Johannesstrasse 41, 56112 Lahnstein
Adits and minerals
Adits lead into the underground region of the mine. The adit mouth is the visible entrance to this mysterious world. For the majority of people they have something mystical. For a long time it has been believed that inside the earth lies the realm of the dwarves, who watch over its treasures here.
For the workers, on the other hand, who enter the mine day after day through the mouth hole, going down into the mountain means the beginning of work that is as strenuous as it is dangerous. The Friedrichssegen mine has a total of eight galleries and six shafts. The total length of the underground tunnel system is more than 20 km. The largest shaft reaches a depth of 484 meters.
Mining was carried out in the second half of the 19th century using the most modern equipment. Starting in 1861, the Carl adit is driven into the mountain over a distance of 232 meters. The crushed ore is transported to the surface by trench hoists, the miners' transport trucks. Pumps ensure that the haulage roadways do not fill up with mine water. When the mine railroad running through the Hüttental valley was built in 1880, the adit was even given its own spur track so that the ore could be transported efficiently for further processing.
Inside the galleries, the peculiar beauty of the underground world is revealed. The economic interest is focused on the extraction of the gangue ores. These were formed about 360 million years ago during the folding of the Rhenish Slate Mountains, when water enriched with metals rose in fissures in the rock at high temperatures. During the subsequent cooling, they deposited the minerals on the walls of the cavities. This is how the deposits of lead, silver, zinc, iron and copper were formed, which are mined in Friedrichssegen.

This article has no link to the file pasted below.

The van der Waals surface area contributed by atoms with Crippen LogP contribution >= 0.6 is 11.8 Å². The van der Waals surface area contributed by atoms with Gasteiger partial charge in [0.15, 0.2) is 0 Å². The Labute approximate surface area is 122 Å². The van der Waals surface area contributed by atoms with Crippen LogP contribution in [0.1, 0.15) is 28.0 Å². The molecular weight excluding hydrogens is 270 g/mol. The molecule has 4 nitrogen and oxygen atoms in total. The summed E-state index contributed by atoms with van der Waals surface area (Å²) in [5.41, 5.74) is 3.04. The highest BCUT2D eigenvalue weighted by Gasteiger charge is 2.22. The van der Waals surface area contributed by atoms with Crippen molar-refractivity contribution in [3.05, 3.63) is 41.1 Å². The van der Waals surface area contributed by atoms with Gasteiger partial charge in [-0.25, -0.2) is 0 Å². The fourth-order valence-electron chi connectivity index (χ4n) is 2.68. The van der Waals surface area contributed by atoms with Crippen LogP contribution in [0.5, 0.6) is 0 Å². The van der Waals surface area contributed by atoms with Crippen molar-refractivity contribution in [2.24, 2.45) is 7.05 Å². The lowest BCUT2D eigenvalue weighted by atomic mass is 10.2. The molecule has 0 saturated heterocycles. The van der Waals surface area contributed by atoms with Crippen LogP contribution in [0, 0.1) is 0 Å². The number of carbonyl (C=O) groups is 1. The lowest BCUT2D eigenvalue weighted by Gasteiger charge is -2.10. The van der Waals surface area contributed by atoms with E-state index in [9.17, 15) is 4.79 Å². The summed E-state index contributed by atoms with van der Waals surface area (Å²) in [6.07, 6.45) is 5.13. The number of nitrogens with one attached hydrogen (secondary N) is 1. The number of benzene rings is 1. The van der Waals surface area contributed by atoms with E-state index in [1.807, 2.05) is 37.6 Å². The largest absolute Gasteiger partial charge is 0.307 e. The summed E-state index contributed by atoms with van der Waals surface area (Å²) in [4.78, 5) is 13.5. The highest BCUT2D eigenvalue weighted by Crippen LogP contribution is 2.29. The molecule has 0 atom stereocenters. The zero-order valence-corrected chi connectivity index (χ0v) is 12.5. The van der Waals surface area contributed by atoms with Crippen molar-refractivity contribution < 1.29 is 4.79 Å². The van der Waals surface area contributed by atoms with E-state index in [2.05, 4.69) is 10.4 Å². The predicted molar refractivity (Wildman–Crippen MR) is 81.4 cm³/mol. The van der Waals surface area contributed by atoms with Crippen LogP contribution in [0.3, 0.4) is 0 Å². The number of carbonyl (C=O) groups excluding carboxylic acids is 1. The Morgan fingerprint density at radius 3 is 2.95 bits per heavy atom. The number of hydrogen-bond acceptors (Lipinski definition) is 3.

But time and again, rare minerals come to the surface of the rock, often presenting themselves to the trained eye of the miners in the pit light in dazzling colors and bizarre shapes. These are secondary minerals, formed selectively by weathering and transformation of the original metal compounds on the rock surface. More than one hundred different minerals have been found in the Friedrichssegen mine.
World-famous are the Emser Tönnchen consisting of hexagonal brown lead ore crystals (pyromorphite), which line cavities in the rock here in special number and quality.
After the end of mining, new inhabitants move into the tunnels. The artificial caves serve as a habitat for many animals that lead a life without light here. Not least to protect hibernating bats, the tunnel mouth is barred.